My rating: 4 of 5 stars
A friend recommended that I read ‘Monster’ based on the fact that it had wilderness survival themes, which may have been helpful for me as I work on writing my own piece of fiction which is strongly connected to wilderness survival. After having read it, I don’t feel like it was particularly useful for that reason, but I am glad that I read it for other reasons.
Quite frankly, Frank Peretti’s book entertains. Without wanting to spoil the plot, it tells the nightmare-ish tale of Beck Shelton who is carried into the dark woods by a monstrous creature at night, and of her husband and a host of friends, enemies and volunteers who set off to find out what’s going on, and resolve whatever they can.
As stated above, this. book. entertains. I found it compelling at the beginning, however, the more I read, the more the intrigue escalated. On multiple occasions, the author set things up so that I pieced everything together and *knew* what was going to happen… and then something else happened. The plot became quite complicated by the end, with many smaller stories intertwining, but the author set a pace such that I understood what was going on before he introduced something new. Each character was their own person, unique, yet relatable. As with the plot, there were many new characters introduced along the way, but again, the author moved at the perfect pace.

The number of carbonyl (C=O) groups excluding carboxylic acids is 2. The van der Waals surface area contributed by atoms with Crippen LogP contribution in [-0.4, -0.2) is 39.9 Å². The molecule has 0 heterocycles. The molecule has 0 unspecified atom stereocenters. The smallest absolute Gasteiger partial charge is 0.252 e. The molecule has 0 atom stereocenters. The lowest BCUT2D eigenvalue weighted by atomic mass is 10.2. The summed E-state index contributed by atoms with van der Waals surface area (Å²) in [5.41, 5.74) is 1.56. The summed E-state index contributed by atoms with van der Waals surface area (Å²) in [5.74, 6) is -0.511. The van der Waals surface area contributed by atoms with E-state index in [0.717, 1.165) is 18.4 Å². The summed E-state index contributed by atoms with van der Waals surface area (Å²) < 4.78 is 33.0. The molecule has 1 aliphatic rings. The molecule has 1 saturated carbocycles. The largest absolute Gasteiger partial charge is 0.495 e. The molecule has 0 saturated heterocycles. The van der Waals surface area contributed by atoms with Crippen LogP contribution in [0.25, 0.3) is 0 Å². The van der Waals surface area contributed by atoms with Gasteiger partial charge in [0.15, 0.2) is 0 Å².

‘Monster’ has no swear words or romance. It takes a stand for biblical creation in a unique way which I have yet to see in other fictional works. On the other hand, I want to add a word of caution about it for readers who are easily scared or disturbed by gruesome scenes. There are numerous gory descriptions throughout it, as well as some violence. Though the characters of this book evidently believe in the God of the Bible, and though this book advocates biblical creation, there is no outstanding, life-transforming message.
I give four out of five stars for a compelling read which advocates certain biblical truths such as creation, yet which is void of that transforming factor that really nourishes the soul. I recommend ‘Monster’ to readers who want an intense, suspenseful read.
Share your thoughts
- Have you ever read Monster or anything else by Frank Peretti?
- What does the cover make you think about?
- Do you know of any other novels that intentionally reinforce biblical creation?